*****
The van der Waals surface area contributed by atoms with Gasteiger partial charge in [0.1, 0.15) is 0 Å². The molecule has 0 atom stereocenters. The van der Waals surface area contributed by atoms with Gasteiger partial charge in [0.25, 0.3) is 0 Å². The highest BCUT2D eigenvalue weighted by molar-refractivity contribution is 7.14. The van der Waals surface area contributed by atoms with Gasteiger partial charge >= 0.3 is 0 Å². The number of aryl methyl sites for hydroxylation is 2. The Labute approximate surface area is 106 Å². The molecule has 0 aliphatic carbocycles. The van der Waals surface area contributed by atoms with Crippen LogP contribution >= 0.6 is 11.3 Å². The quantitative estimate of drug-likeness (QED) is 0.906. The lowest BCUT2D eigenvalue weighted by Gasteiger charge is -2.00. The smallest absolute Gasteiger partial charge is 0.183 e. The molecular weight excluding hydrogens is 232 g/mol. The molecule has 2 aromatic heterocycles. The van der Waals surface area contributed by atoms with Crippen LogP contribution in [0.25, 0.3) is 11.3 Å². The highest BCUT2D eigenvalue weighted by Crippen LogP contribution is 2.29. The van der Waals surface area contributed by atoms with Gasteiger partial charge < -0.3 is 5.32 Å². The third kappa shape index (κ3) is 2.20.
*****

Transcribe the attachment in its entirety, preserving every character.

The van der Waals surface area contributed by atoms with Gasteiger partial charge in [0.1, 0.15) is 0 Å². The molecule has 0 atom stereocenters. The van der Waals surface area contributed by atoms with Gasteiger partial charge in [0.25, 0.3) is 0 Å². The highest BCUT2D eigenvalue weighted by molar-refractivity contribution is 7.14. The van der Waals surface area contributed by atoms with Gasteiger partial charge >= 0.3 is 0 Å². The number of aryl methyl sites for hydroxylation is 2. The Labute approximate surface area is 106 Å². The molecule has 0 aliphatic carbocycles. The van der Waals surface area contributed by atoms with Crippen LogP contribution >= 0.6 is 11.3 Å². The quantitative estimate of drug-likeness (QED) is 0.906. The lowest BCUT2D eigenvalue weighted by Gasteiger charge is -2.00. The smallest absolute Gasteiger partial charge is 0.183 e. The molecular weight excluding hydrogens is 232 g/mol. The molecule has 2 aromatic heterocycles. The van der Waals surface area contributed by atoms with Crippen LogP contribution in [0.25, 0.3) is 11.3 Å². The highest BCUT2D eigenvalue weighted by Crippen LogP contribution is 2.29. The van der Waals surface area contributed by atoms with Gasteiger partial charge < -0.3 is 5.32 Å². The third kappa shape index (κ3) is 2.20.